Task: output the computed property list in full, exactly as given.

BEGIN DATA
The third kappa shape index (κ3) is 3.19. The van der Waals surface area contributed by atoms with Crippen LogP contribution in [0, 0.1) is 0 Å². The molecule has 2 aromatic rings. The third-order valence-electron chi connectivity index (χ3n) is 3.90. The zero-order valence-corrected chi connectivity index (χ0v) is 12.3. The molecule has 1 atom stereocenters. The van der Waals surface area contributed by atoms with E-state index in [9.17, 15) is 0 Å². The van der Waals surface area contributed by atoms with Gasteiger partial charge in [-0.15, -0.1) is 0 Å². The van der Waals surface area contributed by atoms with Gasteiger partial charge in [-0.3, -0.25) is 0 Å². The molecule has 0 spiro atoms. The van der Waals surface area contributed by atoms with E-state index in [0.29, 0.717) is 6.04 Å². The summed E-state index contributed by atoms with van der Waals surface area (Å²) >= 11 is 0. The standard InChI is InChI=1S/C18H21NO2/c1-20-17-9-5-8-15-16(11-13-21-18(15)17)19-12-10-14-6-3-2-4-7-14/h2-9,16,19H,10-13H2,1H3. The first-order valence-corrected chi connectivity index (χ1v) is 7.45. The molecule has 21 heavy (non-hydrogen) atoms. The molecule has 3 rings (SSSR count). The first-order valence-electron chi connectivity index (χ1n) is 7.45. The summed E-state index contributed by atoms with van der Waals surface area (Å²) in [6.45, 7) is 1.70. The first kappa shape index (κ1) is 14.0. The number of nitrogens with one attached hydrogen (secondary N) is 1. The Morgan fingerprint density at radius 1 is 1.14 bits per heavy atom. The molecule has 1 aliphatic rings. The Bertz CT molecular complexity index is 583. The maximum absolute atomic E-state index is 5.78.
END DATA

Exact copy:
The third kappa shape index (κ3) is 3.19. The van der Waals surface area contributed by atoms with Crippen LogP contribution in [0, 0.1) is 0 Å². The molecule has 2 aromatic rings. The third-order valence-electron chi connectivity index (χ3n) is 3.90. The zero-order valence-corrected chi connectivity index (χ0v) is 12.3. The molecule has 1 atom stereocenters. The van der Waals surface area contributed by atoms with E-state index in [9.17, 15) is 0 Å². The van der Waals surface area contributed by atoms with Gasteiger partial charge in [-0.15, -0.1) is 0 Å². The van der Waals surface area contributed by atoms with Gasteiger partial charge in [-0.3, -0.25) is 0 Å². The molecule has 0 spiro atoms. The van der Waals surface area contributed by atoms with E-state index in [0.29, 0.717) is 6.04 Å². The summed E-state index contributed by atoms with van der Waals surface area (Å²) >= 11 is 0. The standard InChI is InChI=1S/C18H21NO2/c1-20-17-9-5-8-15-16(11-13-21-18(15)17)19-12-10-14-6-3-2-4-7-14/h2-9,16,19H,10-13H2,1H3. The first-order valence-corrected chi connectivity index (χ1v) is 7.45. The molecule has 21 heavy (non-hydrogen) atoms. The molecule has 3 rings (SSSR count). The first-order valence-electron chi connectivity index (χ1n) is 7.45. The summed E-state index contributed by atoms with van der Waals surface area (Å²) in [6.45, 7) is 1.70. The first kappa shape index (κ1) is 14.0. The number of nitrogens with one attached hydrogen (secondary N) is 1. The Morgan fingerprint density at radius 1 is 1.14 bits per heavy atom. The molecule has 1 aliphatic rings. The Bertz CT molecular complexity index is 583. The maximum absolute atomic E-state index is 5.78.